Did the Dutch Teach Aborigines How to Cultivate Yams?
Mr Pascoe, in Dark Emu and in his lectures, waxes lyrical about the Western Australian explorer George Grey’s sightings of a,
“tract of light fertile soil quite overrun with warran [yam]..…and now for three and a half consecutive miles traversed a piece of land, literally perforated with holes the natives made to dig this root; indeed we could walk with difficulty across it on that account whilst the tract extended east and west as far as we could see”, and “the frequent wells...altogether executed in a superior manner”,
which he quotes from one of his main sources of evidence, the scholar Rupert Gerritsen. This description by Grey in Dark Emu (2018 reprint, p17) leads the reader to convince himself of the existence of a pre-colonial, “sophisticated Aboriginal agriculture complete with an irrigation system for the production of yams” on a vast scale.
What Mr Pascoe doesn’t tell the reader however, is that he has lifted this isolated section from the brilliantly detailed work of Gerritsen, and totally omitted any reference to the crucial paragraphs before, and after, this section. These paragraphs detail Gerritsen’s theory that Dutch survivors from the Batavia shipwreck and mutiny landed on the West Australian mainland and befriended the local aboriginal tribe, the Nhanda, inter-married with them, and introduced them to the cultivation of the Asian yam variety that the Dutch were most probably carrying as supplies.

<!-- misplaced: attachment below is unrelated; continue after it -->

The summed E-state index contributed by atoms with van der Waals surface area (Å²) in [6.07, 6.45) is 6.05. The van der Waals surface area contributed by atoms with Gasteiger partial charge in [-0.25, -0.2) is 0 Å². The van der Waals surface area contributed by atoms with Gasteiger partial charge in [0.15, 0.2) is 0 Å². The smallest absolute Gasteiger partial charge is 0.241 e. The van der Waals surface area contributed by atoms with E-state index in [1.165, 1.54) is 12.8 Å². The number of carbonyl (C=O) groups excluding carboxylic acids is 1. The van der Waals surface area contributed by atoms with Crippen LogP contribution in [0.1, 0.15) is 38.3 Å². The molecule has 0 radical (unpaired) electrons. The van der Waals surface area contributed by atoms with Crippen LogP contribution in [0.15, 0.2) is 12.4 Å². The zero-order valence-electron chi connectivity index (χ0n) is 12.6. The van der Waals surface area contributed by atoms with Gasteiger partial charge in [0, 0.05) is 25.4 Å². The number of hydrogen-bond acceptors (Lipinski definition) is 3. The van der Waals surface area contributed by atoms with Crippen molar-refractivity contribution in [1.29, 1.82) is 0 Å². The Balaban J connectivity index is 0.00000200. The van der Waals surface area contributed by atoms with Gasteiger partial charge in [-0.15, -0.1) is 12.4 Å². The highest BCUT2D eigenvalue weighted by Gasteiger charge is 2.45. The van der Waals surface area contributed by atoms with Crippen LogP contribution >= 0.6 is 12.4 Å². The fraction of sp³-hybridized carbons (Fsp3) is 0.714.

Figures 1 to 4 below are from the Gerritsen reference, which is quoted by Mr Pascoe, with the paragraph selected for inclusion in Dark Emu highlighted in yellow. Readers will see the whole context if they read all four pages, or download a more detailed paper by Gerritsen on his theory : here.
A fascinating story of how the Dutch introduced yam agriculture to the aboriginal Nhanda tribe in Western Australia in 1629, some 200 years prior to the arrival of the British explorers and settlers.
“Up to 16% of the Nhanda language would appear to have been derived from Dutch.”- Gerritsen